Gluten is made up of the proteins gliadin and glutenin and is found predominantly in wheat, barley and rye. Some grains that are gluten free are rice, corn, quinoa, buckwheat and oats. However, you should always check as these grains may be contaminated with gluten when they are being processed.
The most common form of gluten intolerance in people with Hashimoto’s thyroiditis is coeliac disease. According to ‘Coeliac Australia’ this disease affects about 1 in 70 Australians with 80% of these people being undiagnosed and unaware of their condition.
What is coeliac disease?
An immune response is triggered when gluten is consumed damaging the intestines of someone with coeliac disease, thus preventing them from absorbing nutrients. This then leads to poor nutrition, inflammation and the malabsorption of nutrients.
The only way to treat coeliac disease is to go on a gluten free diet. This means avoiding the foods containing gluten such as the grains listed before. Packaged foods should say if they do or do not contain gluten so go off that.
A study conducted by Valentino et al. (1999) showed the prevalence of coeliac disease in patients with thyroid autoimmunity (Hashimoto’s thyroiditis). The study was comprised of 150 patients with autoimmune thyroid disease in which 3.3% of the subjects with autoimmune thyroid disease have coeliac disease.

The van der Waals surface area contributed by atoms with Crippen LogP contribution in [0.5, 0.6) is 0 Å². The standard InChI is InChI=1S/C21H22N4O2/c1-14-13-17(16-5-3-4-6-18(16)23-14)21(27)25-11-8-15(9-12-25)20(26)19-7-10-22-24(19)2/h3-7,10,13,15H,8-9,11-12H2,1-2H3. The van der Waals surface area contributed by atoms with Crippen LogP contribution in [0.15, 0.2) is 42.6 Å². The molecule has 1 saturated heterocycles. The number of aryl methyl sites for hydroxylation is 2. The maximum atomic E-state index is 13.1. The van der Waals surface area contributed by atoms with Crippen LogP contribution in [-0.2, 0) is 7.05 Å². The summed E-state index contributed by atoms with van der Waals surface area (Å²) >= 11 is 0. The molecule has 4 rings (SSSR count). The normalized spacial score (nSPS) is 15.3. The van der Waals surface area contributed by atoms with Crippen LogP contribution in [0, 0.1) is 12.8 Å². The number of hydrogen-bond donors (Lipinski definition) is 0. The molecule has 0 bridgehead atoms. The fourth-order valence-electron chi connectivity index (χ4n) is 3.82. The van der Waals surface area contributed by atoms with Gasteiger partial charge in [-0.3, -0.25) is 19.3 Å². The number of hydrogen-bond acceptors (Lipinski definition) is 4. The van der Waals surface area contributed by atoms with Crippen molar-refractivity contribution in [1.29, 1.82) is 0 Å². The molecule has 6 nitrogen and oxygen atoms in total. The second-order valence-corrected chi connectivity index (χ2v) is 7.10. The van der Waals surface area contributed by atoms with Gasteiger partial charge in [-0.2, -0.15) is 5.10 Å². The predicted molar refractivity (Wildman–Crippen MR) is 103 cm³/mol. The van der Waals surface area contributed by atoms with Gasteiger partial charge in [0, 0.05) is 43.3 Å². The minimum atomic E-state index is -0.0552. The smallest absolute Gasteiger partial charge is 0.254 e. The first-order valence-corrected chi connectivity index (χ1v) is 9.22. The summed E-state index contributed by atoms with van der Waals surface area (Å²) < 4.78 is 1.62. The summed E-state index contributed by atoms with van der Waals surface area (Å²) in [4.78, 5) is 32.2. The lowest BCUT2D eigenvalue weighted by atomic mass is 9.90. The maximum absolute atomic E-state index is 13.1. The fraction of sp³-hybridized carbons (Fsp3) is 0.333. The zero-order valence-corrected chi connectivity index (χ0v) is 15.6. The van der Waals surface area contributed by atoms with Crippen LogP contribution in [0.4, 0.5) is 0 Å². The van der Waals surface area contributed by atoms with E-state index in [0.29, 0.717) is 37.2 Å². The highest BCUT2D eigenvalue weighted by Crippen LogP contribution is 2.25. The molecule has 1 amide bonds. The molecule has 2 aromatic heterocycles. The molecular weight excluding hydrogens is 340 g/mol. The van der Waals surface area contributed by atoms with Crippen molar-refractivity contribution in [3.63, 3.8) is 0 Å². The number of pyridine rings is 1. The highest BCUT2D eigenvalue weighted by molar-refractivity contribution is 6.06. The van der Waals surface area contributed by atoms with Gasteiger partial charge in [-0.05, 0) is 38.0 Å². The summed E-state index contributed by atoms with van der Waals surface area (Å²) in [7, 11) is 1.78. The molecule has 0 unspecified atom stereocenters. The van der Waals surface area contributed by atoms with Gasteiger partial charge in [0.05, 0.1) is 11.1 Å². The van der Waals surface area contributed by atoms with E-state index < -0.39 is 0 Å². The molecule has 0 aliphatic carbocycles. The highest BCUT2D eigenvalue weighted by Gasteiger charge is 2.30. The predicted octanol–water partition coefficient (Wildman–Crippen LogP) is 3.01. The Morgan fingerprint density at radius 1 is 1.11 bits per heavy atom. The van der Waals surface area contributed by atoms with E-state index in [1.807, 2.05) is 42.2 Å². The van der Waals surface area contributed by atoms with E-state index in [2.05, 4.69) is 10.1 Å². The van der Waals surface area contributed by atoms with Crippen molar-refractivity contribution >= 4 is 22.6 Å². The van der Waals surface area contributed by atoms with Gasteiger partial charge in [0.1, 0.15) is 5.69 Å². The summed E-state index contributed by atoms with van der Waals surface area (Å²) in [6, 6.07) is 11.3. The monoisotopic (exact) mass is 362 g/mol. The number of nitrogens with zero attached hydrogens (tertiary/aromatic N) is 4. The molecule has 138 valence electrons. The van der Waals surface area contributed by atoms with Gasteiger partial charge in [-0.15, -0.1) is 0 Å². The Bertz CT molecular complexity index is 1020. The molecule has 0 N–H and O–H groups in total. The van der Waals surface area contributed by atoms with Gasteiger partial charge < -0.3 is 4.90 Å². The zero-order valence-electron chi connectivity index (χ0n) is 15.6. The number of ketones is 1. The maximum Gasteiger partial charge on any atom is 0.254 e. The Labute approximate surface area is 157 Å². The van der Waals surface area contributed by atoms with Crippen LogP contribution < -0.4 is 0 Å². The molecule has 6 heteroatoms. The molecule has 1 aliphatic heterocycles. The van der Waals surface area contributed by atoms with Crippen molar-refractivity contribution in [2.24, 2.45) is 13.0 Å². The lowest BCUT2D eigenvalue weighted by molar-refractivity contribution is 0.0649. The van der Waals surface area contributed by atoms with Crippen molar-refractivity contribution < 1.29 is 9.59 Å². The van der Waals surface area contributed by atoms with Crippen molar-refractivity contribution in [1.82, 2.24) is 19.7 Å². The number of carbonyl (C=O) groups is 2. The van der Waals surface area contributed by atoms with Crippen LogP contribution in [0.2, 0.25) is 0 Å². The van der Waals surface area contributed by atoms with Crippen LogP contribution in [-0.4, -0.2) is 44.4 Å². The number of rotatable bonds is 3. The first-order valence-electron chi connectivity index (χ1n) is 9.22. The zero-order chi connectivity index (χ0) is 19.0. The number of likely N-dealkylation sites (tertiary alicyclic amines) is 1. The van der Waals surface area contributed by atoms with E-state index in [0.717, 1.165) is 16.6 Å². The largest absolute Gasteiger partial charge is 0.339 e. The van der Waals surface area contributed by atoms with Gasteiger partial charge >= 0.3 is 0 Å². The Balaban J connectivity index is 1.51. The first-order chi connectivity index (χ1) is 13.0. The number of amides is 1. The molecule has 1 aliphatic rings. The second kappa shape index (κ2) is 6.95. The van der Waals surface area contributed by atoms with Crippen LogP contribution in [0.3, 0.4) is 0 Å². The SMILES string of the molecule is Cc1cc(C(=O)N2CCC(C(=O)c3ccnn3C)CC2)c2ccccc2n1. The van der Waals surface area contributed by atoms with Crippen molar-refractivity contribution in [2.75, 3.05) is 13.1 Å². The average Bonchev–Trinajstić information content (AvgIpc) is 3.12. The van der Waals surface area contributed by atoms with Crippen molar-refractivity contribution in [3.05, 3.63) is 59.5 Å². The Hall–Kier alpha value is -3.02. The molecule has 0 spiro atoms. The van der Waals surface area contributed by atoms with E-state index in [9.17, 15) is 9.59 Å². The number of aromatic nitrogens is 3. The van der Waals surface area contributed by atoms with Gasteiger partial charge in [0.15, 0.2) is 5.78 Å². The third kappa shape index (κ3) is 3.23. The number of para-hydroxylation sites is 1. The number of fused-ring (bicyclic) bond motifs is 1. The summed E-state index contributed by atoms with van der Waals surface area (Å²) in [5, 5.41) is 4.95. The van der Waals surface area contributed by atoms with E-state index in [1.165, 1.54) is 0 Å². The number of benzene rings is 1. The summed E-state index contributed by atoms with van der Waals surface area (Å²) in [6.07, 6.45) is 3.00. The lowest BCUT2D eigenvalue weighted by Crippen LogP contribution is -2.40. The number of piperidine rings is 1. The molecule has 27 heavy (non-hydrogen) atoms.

A study conducted by Rosella et al. (2002) showed that a significant proportion of people with Hashimoto’s thyroiditis (43%) have signs of ‘potential’ coeliac disease. The study was comprised of 14 patients with Hashimoto’s thyroiditis in which underwent a jejunal biopsy to determine if they had the ‘potential’ for coeliac.
A study conducted by Sharma et al. (2016) showed that the prevalence of coeliac disease in patients with autoimmune thyroid disease (Hashimoto’s thyroiditis). The study was comprised of 280 subjects in which 8.6% tested positive for coeliac disease.
Valentino, R, Savastano, S, Maglio, M, Paparo, F, Ferrara, F, Dorato, M, Lombardi, G, & Troncone, R 2002, ‘Markers of potential coeliac disease in patients with Hashimoto’s thyroiditis’, European Journal of Endocrinology, vol. 146, no. 4, p. 479
Sharma, BR, Joshi, AS, Varthakavi, PK, Chadha, MD, Bhagwat, NM, & Pawal, PS 2016, ‘Celiac autoimmunity in autoimmune thyroid disease is highly prevalent with a questionable impact’, Indian Journal of Endocrinology & Metabolism, vol. 20, no. 1, pp. 97-100. Available from: 10.4103/2230-8210.172241. [7 February 2017].
Valentino, R, Savastano, S, Tommaselli, AP, Dorato, M, Scarpitta, MT, Gigante, M, Micillo, M, Paparo, F, Petrone, E, Lombardi, G, & Troncone, R 1999, ‘Prevalence of Coeliac Disease in Patients with Thyroid Autoimmunity’, Hormone Research, vol. 51, no. 3, p. 124. Available from: 10.1159/000023344. [7 February 2017].